Optimize your Home for remote learningIt’s that time of year again! The school bell rings, but this time it’s with a twist—remote learning. Even if your district allows students inside the school, chances are they are operating on some hybrid remote/in-person learning. As a middle-school teacher with two kids in school myself, I experienced first-hand the increased stress that both students and parents feel from adjusting to the new routines of online learning. Here are a few tips to help you optimize your child’s (or children’s) chances for a successful school year.
Be Flexible yet Structured:
This seems like a contradiction in terms, yet it simply means being flexible with your time and space. Think about the where, when, and how of learning. Make sure you understand the school’s planned schedule—especially for younger children—which requires students to meet at set times for teacher’s virtual instruction. And keep in mind that your child may return to school at any time for face-to-face instruction. To prepare for sudden changes, try to keep your child on a schedule as if it were a typical school day. For example, if your child eats breakfast typically at 6:30 AM to catch a 7:00 AM bus, try to do the same during remote learning days. This will make the transition much more manageable when your child (children) returns to school.
Create a Learning-Friendly Environment:
With many parents working from home, it might be a challenge to create a dedicated work/learning space for everyone in the house. It would be ideal for creating a workspace for your child in an area already designated as a home office, but you don’t need an elaborate home office set-up to optimize learning. Chances are your child already has a space in your home where they do their homework, such as the kitchen table or a desk in their bedroom. However, keep in mind they will be spending much more time sitting in this one place. Make sure they have a comfortable chair and enough space to organize and keep folders, colored notebook, pencils, pens, paper, and their computer. Prepare a space close by where they can easily pack-up and clear their areas after the school day. If you need to move furniture around to make it happen, so be it. Remember, this is only temporary.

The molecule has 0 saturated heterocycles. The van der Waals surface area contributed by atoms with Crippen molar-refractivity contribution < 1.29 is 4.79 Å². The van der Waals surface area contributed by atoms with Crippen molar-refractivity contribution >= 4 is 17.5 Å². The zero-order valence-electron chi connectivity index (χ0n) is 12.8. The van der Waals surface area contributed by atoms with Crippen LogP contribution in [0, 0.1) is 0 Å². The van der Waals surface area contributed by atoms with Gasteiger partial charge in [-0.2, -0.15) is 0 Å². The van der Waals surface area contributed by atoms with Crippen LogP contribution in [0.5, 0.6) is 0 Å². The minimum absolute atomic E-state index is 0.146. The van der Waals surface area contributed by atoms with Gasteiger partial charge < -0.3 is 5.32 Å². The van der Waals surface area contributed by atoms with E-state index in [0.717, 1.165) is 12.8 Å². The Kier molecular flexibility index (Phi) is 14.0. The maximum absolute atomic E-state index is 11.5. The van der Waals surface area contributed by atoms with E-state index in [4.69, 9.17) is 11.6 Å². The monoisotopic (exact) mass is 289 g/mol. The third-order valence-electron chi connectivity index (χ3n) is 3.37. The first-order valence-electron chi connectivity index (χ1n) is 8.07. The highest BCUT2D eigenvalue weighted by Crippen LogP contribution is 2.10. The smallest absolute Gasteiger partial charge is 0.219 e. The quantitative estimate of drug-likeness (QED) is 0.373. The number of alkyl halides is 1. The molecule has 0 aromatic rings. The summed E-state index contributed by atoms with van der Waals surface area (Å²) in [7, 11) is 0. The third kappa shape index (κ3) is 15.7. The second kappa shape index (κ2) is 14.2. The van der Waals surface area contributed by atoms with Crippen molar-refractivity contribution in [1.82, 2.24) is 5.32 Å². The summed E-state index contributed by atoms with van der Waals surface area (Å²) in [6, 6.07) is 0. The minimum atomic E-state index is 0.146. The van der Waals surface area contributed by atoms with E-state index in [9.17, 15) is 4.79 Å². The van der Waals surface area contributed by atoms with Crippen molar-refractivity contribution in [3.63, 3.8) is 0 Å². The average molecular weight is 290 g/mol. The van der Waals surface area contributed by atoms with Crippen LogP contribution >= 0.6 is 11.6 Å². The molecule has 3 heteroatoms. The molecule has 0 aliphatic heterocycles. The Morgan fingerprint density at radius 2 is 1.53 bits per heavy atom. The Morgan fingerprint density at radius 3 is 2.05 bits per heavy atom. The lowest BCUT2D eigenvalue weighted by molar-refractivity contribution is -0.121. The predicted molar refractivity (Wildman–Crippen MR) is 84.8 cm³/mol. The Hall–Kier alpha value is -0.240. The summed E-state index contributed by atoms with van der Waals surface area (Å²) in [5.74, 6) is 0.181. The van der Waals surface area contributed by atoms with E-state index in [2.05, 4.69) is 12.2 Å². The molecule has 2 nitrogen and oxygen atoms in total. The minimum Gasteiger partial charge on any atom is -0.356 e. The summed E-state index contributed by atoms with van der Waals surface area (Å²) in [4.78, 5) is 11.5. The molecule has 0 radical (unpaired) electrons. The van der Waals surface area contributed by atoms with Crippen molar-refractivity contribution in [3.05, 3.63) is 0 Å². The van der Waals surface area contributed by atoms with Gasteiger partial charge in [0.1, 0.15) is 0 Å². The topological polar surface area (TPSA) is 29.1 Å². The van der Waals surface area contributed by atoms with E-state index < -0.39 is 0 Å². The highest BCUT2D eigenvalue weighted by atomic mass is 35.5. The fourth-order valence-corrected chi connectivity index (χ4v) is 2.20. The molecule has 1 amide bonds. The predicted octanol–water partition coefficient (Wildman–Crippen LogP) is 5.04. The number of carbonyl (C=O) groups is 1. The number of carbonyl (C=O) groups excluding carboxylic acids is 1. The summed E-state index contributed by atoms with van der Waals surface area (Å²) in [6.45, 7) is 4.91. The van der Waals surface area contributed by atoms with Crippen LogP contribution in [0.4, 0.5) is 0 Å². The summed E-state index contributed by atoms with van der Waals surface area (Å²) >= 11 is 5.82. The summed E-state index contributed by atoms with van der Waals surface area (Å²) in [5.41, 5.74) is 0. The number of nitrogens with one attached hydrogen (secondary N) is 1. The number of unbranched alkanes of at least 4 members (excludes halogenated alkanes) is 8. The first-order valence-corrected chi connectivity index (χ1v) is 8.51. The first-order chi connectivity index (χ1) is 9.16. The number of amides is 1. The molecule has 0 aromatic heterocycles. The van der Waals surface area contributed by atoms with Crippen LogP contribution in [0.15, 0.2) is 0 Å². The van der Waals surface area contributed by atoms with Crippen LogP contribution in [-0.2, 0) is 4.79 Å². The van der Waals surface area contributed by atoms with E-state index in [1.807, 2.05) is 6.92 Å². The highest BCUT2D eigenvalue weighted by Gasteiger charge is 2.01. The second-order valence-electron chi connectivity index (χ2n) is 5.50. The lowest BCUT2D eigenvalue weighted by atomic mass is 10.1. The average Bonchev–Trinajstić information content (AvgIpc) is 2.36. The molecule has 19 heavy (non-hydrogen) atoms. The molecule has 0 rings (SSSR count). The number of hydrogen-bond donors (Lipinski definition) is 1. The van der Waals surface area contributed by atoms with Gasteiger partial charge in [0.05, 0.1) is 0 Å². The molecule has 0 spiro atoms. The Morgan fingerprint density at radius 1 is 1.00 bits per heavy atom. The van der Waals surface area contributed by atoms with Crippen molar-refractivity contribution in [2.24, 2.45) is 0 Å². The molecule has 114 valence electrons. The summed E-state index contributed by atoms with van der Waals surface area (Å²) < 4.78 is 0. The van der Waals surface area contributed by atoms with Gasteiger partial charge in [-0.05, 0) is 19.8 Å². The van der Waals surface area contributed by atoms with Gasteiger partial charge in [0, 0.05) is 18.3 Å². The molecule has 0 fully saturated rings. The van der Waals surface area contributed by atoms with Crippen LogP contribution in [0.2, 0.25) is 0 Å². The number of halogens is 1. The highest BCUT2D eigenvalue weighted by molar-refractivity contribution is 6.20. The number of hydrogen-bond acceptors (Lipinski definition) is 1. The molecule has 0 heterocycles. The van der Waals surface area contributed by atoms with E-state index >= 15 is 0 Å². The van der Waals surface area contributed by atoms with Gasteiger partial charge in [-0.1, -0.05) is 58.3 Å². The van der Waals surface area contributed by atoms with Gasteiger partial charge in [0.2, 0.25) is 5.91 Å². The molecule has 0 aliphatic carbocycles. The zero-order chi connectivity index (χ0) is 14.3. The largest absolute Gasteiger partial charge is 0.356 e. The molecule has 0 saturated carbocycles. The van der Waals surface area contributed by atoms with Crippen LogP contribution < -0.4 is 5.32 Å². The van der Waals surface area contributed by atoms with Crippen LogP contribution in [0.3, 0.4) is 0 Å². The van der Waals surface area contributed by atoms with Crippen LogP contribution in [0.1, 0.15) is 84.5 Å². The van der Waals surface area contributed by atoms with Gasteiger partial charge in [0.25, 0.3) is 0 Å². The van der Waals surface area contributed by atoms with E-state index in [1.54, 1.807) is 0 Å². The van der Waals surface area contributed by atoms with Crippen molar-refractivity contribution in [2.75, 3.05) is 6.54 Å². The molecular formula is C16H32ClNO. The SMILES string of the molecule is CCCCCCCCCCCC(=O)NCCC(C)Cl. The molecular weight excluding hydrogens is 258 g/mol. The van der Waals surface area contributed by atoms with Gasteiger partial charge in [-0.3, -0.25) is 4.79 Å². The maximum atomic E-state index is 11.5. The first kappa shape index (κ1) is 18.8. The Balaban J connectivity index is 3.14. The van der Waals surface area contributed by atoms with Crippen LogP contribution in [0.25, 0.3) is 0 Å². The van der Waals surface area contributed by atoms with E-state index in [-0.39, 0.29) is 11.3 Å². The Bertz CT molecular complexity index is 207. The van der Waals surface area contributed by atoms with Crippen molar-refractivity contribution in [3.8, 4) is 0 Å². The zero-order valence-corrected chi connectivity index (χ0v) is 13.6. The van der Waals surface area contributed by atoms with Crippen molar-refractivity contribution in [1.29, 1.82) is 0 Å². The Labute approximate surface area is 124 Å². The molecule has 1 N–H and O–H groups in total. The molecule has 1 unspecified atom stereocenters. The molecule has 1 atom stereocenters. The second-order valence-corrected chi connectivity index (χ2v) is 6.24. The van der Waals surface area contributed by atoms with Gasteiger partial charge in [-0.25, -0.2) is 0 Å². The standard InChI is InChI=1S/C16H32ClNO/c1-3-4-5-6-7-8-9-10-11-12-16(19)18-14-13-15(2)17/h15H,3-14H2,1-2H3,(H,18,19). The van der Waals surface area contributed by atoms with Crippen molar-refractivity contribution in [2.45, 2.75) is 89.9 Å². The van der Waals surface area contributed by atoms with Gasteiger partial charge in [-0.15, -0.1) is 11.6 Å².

Even if you’re able to create the most optimal work environment, distractions are bound to happen. If your child needs to share space with a sibling or a work-from-home adult, it will help to invest in some headphones. They are relatively inexpensive and can help minimize distractions from Zoom meetings. You can help by setting limits on tv time and cell phone use, including YouTube, Instagram, TikTok, or whatever the next procrastinating-inducing video platform that comes along. I don’t recommend the total shutdown of all social media during the day. Kids strive for social interaction, especially since they are isolated at home, but establishing designated times and time limits will help them learn discipline, which will serve them well throughout their lives. Note: this is a good idea even during normal times. It takes a child 30 consecutive days to learn new habits or establish a dependable routine.
Create Online Study Groups:
Creating online study groups via Zoom, Skype, or any other remote meeting platform is a great way to fill the need for social interaction. Your school may have tutors, staff, or teachers online willing to assist you and your child in ironing out problems, concerns, and tutoring needs. Online study groups are also great for socialization with study peers, friends, and family at the end of the day. An added benefit is that they will help your child learn the art of conversation.
Organize Digital Files:
On your family computer, create a folder and event calendar to keep up with schedules, due dates, and reminders, include folders for documents, emails, and announcements. Create a separate folder for other resources to extend learning. You know your child better than their teacher, so what are his/her interests to keep them motivated and to work along with learning the lessons’ standards?
Allow Time for Mental Breaks and Exercise:
Brain breaks and exercise are just as important as the work to keep your child focused and staying motivated. Allow for time in your child’s schedule for breaks such as snacks, exercise, a walk outside with the dog, or just jumping in place. Monitor the time, and you take your coffee break too. This is also a great time to start conversations as you organize and clean to prepare for the next class—a critical habit to help build with your child.
Schedule a Weekly Check-ins:
Most schools will be sharing emails and announcements with parents for what is ahead for the week. So, check your email online Sunday night or Monday mornings. Then set aside 15-20 minutes on the weekend to review the week’s to-dos. Understand what assignments are due and the progress of your child. Remember, social disconnections from friends and peers can cause emotional distress making it more challenging to focus on learning. Use this time to check-in on your child and see how she/he is feeling.
As a parent, there will be times that you will feel stressed-out and irritated. The good news is that most kids adapt quickly to change. However, kids take cues from their parents. Take time for yourself. Keep optimistic and remember that this is only temporary. Have a great school year!